KUALA LUMPUR — February14, 2017: Malaysia will record a modest growth of between 4.2 per cent and 4.3 per cent this year, largely driven by domestic demand and infrastructural projects.
World Bank senior economist for Malaysia, Rafael Munoz Monero, said the country’s strong labour market and stable income growth would be able to sustain domestic demand.
“The government has also been pushing for infrastructural projects, which counter-balance the declining private investments,” said Monero during a discussion on the 2017 Economic Forecast, Sector Outlook and Credit Trends here today.
The discussion, part of a one-day conference, was jointly organised by RAM Ratings and PEFINDO Credit Rating Agency.
According to Monero, the improving commodity prices had also been a boon to Malaysia.
“We are also seeing a slight improvement in the external front, mostly coming from the increasing commodity prices.
That would probably provide fiscal ease to revenues.
“Some improvements in several sectors related to the commodities, such as palm oil, would benefit from higher prices,” he said.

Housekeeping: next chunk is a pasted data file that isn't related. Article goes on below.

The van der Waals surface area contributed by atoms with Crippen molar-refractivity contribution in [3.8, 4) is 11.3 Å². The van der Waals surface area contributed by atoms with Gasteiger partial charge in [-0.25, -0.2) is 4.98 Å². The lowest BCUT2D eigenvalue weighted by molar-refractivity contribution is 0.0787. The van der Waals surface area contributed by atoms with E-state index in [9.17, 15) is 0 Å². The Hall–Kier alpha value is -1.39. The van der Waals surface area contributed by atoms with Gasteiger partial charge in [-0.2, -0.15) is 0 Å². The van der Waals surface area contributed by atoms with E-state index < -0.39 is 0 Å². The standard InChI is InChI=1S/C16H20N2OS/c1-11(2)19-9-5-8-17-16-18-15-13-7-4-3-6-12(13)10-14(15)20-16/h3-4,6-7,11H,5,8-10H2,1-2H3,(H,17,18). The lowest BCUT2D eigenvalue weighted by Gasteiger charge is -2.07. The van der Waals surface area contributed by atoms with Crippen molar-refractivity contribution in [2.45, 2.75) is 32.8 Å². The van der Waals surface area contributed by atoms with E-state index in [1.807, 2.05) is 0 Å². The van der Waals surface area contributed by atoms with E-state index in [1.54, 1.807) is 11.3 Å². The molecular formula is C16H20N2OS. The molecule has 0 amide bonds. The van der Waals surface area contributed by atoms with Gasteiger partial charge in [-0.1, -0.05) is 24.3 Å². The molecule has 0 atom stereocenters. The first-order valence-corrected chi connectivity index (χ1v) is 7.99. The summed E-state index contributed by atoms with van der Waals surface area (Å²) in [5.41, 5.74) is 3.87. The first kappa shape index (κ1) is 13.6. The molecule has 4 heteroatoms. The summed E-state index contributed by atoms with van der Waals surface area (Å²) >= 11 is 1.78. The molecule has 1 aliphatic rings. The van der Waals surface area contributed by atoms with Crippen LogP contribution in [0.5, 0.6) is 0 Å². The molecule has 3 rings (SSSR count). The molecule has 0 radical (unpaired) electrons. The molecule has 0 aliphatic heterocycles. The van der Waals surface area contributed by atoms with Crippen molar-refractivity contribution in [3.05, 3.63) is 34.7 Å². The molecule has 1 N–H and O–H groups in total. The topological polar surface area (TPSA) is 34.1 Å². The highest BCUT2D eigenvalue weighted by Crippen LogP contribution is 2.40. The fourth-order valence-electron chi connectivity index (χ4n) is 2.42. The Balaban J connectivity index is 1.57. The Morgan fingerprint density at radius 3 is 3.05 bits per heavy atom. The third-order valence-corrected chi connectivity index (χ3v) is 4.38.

Present were RAM Ratings Services deputy chief executive officer, Promod Dass, Standard & Poor’s Ratings Services Asia-Pacific economist, Vincent Conti, and PEFINDO director Vonny Widjaja.
Conti said, the move by US President Donald Trump to withdraw from the TPPA had weakened the effect of the mega trade agreement.
“And now we have to face the risk of tariffs. Trump’s campaign had labelled China as a currency manipulator, which immediately allows them to impose 45 per cent tariffs on China’s imports.
“There is a lot of risk to global trade flows, particularly within Southeast Asia, as the region does not export a lot of finished goods.
“The slowing down in global trade will definitely be terrible news for trade within the region,” he said.
Moderator, CIMB Group chief economist Dr. Arup Raha, said there were a lot of uncertainties due to the US’ policies and the interest rate movements, and they would likely affect the external environment as well.
Later Raha also cited the US move to withdraw from the Trans-Pacific Partnership Agreement as one of the factors which affected the market.
“Now we have to see what they will do with regards to China, whether they will actually impose tariffs or not.
“As you know, supply chains run rampant across Asia, and tariffs on China could mean tariffs for everyone in the region,” he said. — Bernama